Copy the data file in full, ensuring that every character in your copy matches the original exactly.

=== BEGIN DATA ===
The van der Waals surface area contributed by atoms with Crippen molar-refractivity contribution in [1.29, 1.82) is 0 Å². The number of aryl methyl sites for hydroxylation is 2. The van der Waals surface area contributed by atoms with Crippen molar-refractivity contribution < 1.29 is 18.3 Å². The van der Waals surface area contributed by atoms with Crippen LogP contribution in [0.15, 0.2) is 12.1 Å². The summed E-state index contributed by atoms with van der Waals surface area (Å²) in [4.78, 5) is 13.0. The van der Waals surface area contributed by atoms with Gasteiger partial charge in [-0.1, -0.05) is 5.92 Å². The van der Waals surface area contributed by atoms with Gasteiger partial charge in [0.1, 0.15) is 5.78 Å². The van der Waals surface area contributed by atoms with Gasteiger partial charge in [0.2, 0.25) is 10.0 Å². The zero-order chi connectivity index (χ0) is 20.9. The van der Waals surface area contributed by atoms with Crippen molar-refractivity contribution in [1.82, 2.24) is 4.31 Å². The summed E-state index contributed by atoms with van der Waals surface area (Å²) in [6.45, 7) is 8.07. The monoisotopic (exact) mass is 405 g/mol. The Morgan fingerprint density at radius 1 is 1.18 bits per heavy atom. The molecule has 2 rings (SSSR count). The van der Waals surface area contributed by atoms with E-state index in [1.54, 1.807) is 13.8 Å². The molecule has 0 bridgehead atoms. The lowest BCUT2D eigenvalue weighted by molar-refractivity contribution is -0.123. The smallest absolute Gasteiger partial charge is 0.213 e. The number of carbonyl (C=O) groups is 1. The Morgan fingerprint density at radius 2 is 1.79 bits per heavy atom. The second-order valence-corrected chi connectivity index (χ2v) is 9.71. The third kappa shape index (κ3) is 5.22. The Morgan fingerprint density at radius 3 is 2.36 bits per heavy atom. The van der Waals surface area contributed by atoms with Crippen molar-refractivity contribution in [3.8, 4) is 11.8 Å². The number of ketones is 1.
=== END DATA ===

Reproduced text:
The van der Waals surface area contributed by atoms with Crippen molar-refractivity contribution in [1.29, 1.82) is 0 Å². The number of aryl methyl sites for hydroxylation is 2. The van der Waals surface area contributed by atoms with Crippen molar-refractivity contribution < 1.29 is 18.3 Å². The van der Waals surface area contributed by atoms with Crippen LogP contribution in [0.15, 0.2) is 12.1 Å². The summed E-state index contributed by atoms with van der Waals surface area (Å²) in [4.78, 5) is 13.0. The van der Waals surface area contributed by atoms with Gasteiger partial charge in [-0.1, -0.05) is 5.92 Å². The van der Waals surface area contributed by atoms with Gasteiger partial charge in [0.1, 0.15) is 5.78 Å². The van der Waals surface area contributed by atoms with Gasteiger partial charge in [0.2, 0.25) is 10.0 Å². The zero-order chi connectivity index (χ0) is 20.9. The van der Waals surface area contributed by atoms with Crippen molar-refractivity contribution in [1.82, 2.24) is 4.31 Å². The summed E-state index contributed by atoms with van der Waals surface area (Å²) in [6.45, 7) is 8.07. The monoisotopic (exact) mass is 405 g/mol. The Morgan fingerprint density at radius 1 is 1.18 bits per heavy atom. The molecule has 2 rings (SSSR count). The van der Waals surface area contributed by atoms with E-state index in [1.54, 1.807) is 13.8 Å². The molecule has 0 bridgehead atoms. The lowest BCUT2D eigenvalue weighted by molar-refractivity contribution is -0.123. The smallest absolute Gasteiger partial charge is 0.213 e. The number of carbonyl (C=O) groups is 1. The Morgan fingerprint density at radius 2 is 1.79 bits per heavy atom. The second-order valence-corrected chi connectivity index (χ2v) is 9.71. The third kappa shape index (κ3) is 5.22. The Morgan fingerprint density at radius 3 is 2.36 bits per heavy atom. The van der Waals surface area contributed by atoms with Crippen molar-refractivity contribution in [3.8, 4) is 11.8 Å². The number of ketones is 1.